Bathtubs can also be purchased in various styles to suit the specific decor of a room home. Most general-purpose (aka "everyday tubs") will be on the lower end of the cost spectrum, starting around $200 to $600, plus installation.
Soaking tubs are stand-alone tubs that are designed to be placed anywhere in a bathroom. They'll typically cost you around $350 to $5,000 (installation is around $1,000 to $1,400).
Walk-in tubs are bathtubs designed with a door to allow for easy access. Instead of having to lift your leg over the height of the tub, you can simply open the small door to get inside of it. They're typically larger and are known to be fairly comfortable. These tubs can run about $2,500 to $10,000 (including installation). It's also important to note that they require specific changes to a home's plumbing system and will use more water on average.
Is Replacing A Bathtub Difficult?
Yes, it's safe to say that most homeowners and most contractors would agree that replacing a bathtub is a fairly difficult project, especially if you've never but on this particular type of project before. The tub's removal is a project that has its own challenges and difficulties, such as removing the tiles and the hardware around the bathtub and then physically lifting it out of its place.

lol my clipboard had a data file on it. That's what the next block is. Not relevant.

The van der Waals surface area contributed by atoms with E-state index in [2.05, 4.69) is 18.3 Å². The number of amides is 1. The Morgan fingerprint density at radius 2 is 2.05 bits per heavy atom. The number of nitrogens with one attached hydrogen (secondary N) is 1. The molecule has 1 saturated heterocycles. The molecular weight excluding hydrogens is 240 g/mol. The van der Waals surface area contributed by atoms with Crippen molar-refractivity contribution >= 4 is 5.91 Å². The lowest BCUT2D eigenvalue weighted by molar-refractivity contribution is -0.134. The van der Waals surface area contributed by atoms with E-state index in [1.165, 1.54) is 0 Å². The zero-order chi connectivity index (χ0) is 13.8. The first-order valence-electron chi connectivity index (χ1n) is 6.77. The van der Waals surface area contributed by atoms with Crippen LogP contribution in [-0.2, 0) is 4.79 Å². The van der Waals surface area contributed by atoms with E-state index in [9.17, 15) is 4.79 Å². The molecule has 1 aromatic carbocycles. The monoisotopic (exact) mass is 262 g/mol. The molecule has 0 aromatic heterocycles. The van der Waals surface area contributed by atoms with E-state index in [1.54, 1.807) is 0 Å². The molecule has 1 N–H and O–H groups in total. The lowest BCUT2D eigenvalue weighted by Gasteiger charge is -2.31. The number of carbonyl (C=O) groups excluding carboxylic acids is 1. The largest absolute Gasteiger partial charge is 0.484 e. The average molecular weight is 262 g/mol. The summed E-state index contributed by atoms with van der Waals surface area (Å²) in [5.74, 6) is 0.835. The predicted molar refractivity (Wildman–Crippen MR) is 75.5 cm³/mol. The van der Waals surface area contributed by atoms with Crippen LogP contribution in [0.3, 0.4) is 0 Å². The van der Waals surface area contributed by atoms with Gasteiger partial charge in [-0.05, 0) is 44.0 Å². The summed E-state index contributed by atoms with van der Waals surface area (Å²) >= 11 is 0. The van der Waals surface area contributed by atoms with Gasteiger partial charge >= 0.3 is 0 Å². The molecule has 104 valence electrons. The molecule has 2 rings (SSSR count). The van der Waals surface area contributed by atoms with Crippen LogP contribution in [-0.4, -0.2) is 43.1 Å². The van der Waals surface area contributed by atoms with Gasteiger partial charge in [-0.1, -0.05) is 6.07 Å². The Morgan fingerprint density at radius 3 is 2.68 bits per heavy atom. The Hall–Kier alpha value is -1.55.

Next, you have the installation of the new bathtub, which will typically require additional plumbing work. In many instances, a contractor will need to open up the wall to remove the previous tub and properly position the new one--this work requires specialized skill as well as a bit of elbow grease.
For an alternative solution to replacement, check out "How Much Does It Cost To Repair A Bathtub?"
How Long Does It Take To Replace A Bathtub?